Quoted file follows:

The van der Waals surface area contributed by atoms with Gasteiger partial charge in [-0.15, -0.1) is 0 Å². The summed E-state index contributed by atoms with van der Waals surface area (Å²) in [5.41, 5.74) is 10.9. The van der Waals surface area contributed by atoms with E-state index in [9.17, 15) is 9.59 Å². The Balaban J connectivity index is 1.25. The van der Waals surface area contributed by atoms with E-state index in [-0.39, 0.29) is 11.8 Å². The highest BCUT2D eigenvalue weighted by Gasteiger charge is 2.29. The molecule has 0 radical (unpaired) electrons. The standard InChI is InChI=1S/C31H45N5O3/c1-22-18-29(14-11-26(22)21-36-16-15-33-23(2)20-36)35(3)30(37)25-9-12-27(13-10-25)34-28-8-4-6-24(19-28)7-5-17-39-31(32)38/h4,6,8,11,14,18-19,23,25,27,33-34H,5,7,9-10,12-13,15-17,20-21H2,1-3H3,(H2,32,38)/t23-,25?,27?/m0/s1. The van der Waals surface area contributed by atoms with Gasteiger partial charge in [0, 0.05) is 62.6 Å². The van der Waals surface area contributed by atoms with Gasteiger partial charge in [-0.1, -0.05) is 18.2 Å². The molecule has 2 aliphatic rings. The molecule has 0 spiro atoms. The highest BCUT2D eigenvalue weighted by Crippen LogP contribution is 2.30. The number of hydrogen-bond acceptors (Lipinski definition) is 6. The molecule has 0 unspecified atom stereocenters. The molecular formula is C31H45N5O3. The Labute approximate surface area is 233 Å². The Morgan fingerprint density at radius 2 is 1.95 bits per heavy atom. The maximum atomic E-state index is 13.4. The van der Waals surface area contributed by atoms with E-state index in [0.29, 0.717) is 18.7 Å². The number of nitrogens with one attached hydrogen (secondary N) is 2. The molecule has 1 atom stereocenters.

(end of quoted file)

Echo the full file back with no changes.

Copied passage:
The van der Waals surface area contributed by atoms with Gasteiger partial charge in [-0.15, -0.1) is 0 Å². The summed E-state index contributed by atoms with van der Waals surface area (Å²) in [5.41, 5.74) is 10.9. The van der Waals surface area contributed by atoms with E-state index in [9.17, 15) is 9.59 Å². The Balaban J connectivity index is 1.25. The van der Waals surface area contributed by atoms with E-state index in [-0.39, 0.29) is 11.8 Å². The highest BCUT2D eigenvalue weighted by Gasteiger charge is 2.29. The molecule has 0 radical (unpaired) electrons. The standard InChI is InChI=1S/C31H45N5O3/c1-22-18-29(14-11-26(22)21-36-16-15-33-23(2)20-36)35(3)30(37)25-9-12-27(13-10-25)34-28-8-4-6-24(19-28)7-5-17-39-31(32)38/h4,6,8,11,14,18-19,23,25,27,33-34H,5,7,9-10,12-13,15-17,20-21H2,1-3H3,(H2,32,38)/t23-,25?,27?/m0/s1. The van der Waals surface area contributed by atoms with Gasteiger partial charge in [0, 0.05) is 62.6 Å². The van der Waals surface area contributed by atoms with Gasteiger partial charge in [-0.1, -0.05) is 18.2 Å². The molecule has 2 aliphatic rings. The molecule has 0 spiro atoms. The highest BCUT2D eigenvalue weighted by Crippen LogP contribution is 2.30. The number of hydrogen-bond acceptors (Lipinski definition) is 6. The molecule has 0 unspecified atom stereocenters. The molecular formula is C31H45N5O3. The Labute approximate surface area is 233 Å². The Morgan fingerprint density at radius 2 is 1.95 bits per heavy atom. The maximum atomic E-state index is 13.4. The van der Waals surface area contributed by atoms with E-state index in [0.29, 0.717) is 18.7 Å². The number of nitrogens with one attached hydrogen (secondary N) is 2. The molecule has 1 atom stereocenters.